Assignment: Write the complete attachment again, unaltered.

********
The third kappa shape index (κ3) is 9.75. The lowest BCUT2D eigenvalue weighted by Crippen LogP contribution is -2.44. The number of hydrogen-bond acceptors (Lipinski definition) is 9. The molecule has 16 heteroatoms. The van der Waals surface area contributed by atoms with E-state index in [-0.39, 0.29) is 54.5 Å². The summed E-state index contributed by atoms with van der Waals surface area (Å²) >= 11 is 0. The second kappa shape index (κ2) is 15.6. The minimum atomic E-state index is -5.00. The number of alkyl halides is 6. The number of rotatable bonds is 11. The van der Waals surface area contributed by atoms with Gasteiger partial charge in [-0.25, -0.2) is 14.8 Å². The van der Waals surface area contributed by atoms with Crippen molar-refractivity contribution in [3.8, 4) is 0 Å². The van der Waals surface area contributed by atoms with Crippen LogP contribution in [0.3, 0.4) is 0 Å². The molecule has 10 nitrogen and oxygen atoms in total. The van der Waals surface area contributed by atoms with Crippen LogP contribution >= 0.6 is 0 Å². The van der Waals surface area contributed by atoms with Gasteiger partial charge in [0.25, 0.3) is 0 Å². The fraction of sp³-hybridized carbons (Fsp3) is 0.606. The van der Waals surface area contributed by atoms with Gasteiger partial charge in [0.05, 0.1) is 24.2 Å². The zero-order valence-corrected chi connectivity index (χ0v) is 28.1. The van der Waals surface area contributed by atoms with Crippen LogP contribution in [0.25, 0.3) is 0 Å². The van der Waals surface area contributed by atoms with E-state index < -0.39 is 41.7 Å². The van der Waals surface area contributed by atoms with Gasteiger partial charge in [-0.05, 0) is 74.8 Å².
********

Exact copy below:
The third kappa shape index (κ3) is 9.75. The lowest BCUT2D eigenvalue weighted by Crippen LogP contribution is -2.44. The number of hydrogen-bond acceptors (Lipinski definition) is 9. The molecule has 16 heteroatoms. The van der Waals surface area contributed by atoms with E-state index in [-0.39, 0.29) is 54.5 Å². The summed E-state index contributed by atoms with van der Waals surface area (Å²) >= 11 is 0. The second kappa shape index (κ2) is 15.6. The minimum atomic E-state index is -5.00. The number of alkyl halides is 6. The number of rotatable bonds is 11. The van der Waals surface area contributed by atoms with Gasteiger partial charge in [-0.25, -0.2) is 14.8 Å². The van der Waals surface area contributed by atoms with Crippen molar-refractivity contribution in [3.8, 4) is 0 Å². The van der Waals surface area contributed by atoms with Crippen LogP contribution in [0.3, 0.4) is 0 Å². The molecule has 10 nitrogen and oxygen atoms in total. The van der Waals surface area contributed by atoms with Crippen LogP contribution >= 0.6 is 0 Å². The van der Waals surface area contributed by atoms with Gasteiger partial charge in [0.25, 0.3) is 0 Å². The fraction of sp³-hybridized carbons (Fsp3) is 0.606. The van der Waals surface area contributed by atoms with Gasteiger partial charge in [0.05, 0.1) is 24.2 Å². The zero-order valence-corrected chi connectivity index (χ0v) is 28.1. The van der Waals surface area contributed by atoms with Crippen LogP contribution in [0.25, 0.3) is 0 Å². The van der Waals surface area contributed by atoms with E-state index < -0.39 is 41.7 Å². The van der Waals surface area contributed by atoms with Gasteiger partial charge in [-0.05, 0) is 74.8 Å².